Ingmar Bergman, a fairly depressed fellow, has spent his life sharing his angst with film-goers. And now, in what he says will be his last picture show, he has cheered up, relatively speaking. "Fanny and Alexander," an elaborately set and lovingly photographed fairytale, rummages in the auteur's early autobiography. It's as grim as "Hansel and Gretel," as bountiful as Scrooge redeemed -- an orally fixated Swedish swinger's "Christmas Carol" set in 1907 Uppsala, Bergman's native town.

We see it through the eyes of Alexander -- the pensive Bertil Guve, portrait of the artist as a young man. We gorge on laden boughs, red-velvet skirts and groaning tables. Everyone seems about to burst from over-indulgence. Bodices about to pop. Wiggling, giggling maids pass platters. A gross uncle passes gas. There's excess aplenty: hundreds of extras, 197 minutes of film with themes and scenes, layers and players. Bergmania: "The sum total of my life as a filmmaker," says the director.

The story, a year in the life of the theatrical Ekdal family, opens at the mansion of matriarch Helena Ekdahl (Gunn Wallgren), celebrating the season with her three sons: Carl (Borje Ahlstedt), Gustav (Jarl Kulle) and Oscar (Allan Edwall); their wives, mistresses and children. It takes an hour to sort them out.

But if there is a star of this likable lot, it's the sensual Ewa Froling -- a laughing Liv Ullmann -- as Emilie, wife of the ineffectual Gustav and mother of Fanny and Alexander. Emilie's the star, but Alexander controls the mood, sometimes letting his imagination conjure plot. Fanny (Pernilla Allwin), his eight-year-old sister, is Alexander's silent partner, a tiny version of a Bergman woman, with strength in her face and a breakdown in her future. Her stubborn stance and wide-eyed silence fill the film with wordless, filial devotion.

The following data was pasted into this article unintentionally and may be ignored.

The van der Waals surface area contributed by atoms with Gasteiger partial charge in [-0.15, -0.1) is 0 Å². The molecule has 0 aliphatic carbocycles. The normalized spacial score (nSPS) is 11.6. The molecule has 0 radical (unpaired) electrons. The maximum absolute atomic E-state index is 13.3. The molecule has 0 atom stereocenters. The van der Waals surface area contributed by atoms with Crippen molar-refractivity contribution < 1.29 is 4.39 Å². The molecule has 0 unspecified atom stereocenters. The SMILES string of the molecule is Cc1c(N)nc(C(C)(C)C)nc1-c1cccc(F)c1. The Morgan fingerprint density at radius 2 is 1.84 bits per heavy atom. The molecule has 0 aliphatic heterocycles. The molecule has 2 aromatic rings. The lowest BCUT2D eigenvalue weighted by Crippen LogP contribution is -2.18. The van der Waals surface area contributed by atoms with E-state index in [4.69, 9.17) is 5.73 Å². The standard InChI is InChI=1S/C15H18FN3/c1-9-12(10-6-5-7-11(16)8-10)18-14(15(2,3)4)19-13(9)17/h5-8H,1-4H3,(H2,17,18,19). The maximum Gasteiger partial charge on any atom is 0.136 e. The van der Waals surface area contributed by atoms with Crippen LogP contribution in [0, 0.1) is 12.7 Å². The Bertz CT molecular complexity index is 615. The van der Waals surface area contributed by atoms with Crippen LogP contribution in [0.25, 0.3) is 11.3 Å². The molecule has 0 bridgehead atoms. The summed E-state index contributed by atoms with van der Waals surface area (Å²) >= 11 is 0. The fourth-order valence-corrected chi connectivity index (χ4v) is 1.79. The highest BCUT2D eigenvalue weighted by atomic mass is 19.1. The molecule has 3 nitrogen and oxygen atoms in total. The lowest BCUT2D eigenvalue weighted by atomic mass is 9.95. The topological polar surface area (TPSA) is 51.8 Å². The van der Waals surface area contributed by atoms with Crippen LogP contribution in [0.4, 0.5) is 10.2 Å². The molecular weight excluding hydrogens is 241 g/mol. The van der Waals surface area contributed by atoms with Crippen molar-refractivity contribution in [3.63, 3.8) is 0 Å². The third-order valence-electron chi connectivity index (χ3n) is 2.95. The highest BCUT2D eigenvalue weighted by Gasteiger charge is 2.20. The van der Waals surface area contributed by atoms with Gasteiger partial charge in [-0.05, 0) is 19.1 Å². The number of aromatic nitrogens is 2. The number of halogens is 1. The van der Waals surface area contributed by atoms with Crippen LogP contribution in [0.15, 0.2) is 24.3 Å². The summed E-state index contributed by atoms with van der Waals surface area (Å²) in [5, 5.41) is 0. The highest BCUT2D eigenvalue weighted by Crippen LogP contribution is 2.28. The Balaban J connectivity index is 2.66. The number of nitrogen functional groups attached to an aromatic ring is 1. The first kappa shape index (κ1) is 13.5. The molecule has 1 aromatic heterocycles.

Emilie headlines in the family theater with the ineffectual Gustav, whose favorite role is the ghost in "Hamlet." His collapse during a rehearsal and transmigration to real haunts signal the beginning of plot and motion. The widowed Emilie, with a child's pouty lips and less strength than Fanny, flirts with piety, seeking sex and salvation in the arms of Bishop Edvard Vergerus (Jan Malmsjo).

But it's ashes for Cinderella and gruel for the stepchildren. Vergerus beats Alexander and locks Emilie in her room. Yet the visualizations in Vergerus' austere household allow for some of the most memorably framed and accented sequences in the film, photographed by Bergman's longtime colleague Sven Nykvist.

Harriet Andersson, once a sexy Bergman leading lady, leaves an ever-after image of a tattletale maid who gains the children's trust and then reports their behavior to the bishop. She imagines the house is eating her. A doorknob has chewed off the skin on her hand, she says, and picks it bloody. No wonder -- the whole household is starving, except for a fat, leprous step-aunt. Bergman will be Bergman, after all.

A rebellious Alexander has begun to see his father's ghost, now less speechy but no less inept despite his angel-white linen suit. Emilie is pregnant, and her enormous, bountiful belly recalls the joy and largess of her life with the Ekdahls. Heaven can wait: She wants to escape.

Well, fairytales don't have unhappy endings. And just as Bergman, it would seem, ditches any unhappy memories he may have had as a clergyman's kid, so Alexander, Fanny and Emilie escape Vergerus with the aid of a magical Jew (Erland Josephson).

The Ekdahls reunite in a festival, as short and bright as summer in Sweden, with garlands of lilacs and two new babies -- the servant Maj's illegitimate daughter by Oscar and Emilie's little girl. Rebirth. Summer smiles. The magic flute trills.

"Fanny and Alexander" is happy if sometimes heavy-handed. It's a Bergman film for those who can't stand Bergman or subtitles. And for devotees, there are many allusions to other films. It's like going through an old man's scrapbook and reading the notices. FANNY AND ALEXANDER -- At the Jenifer..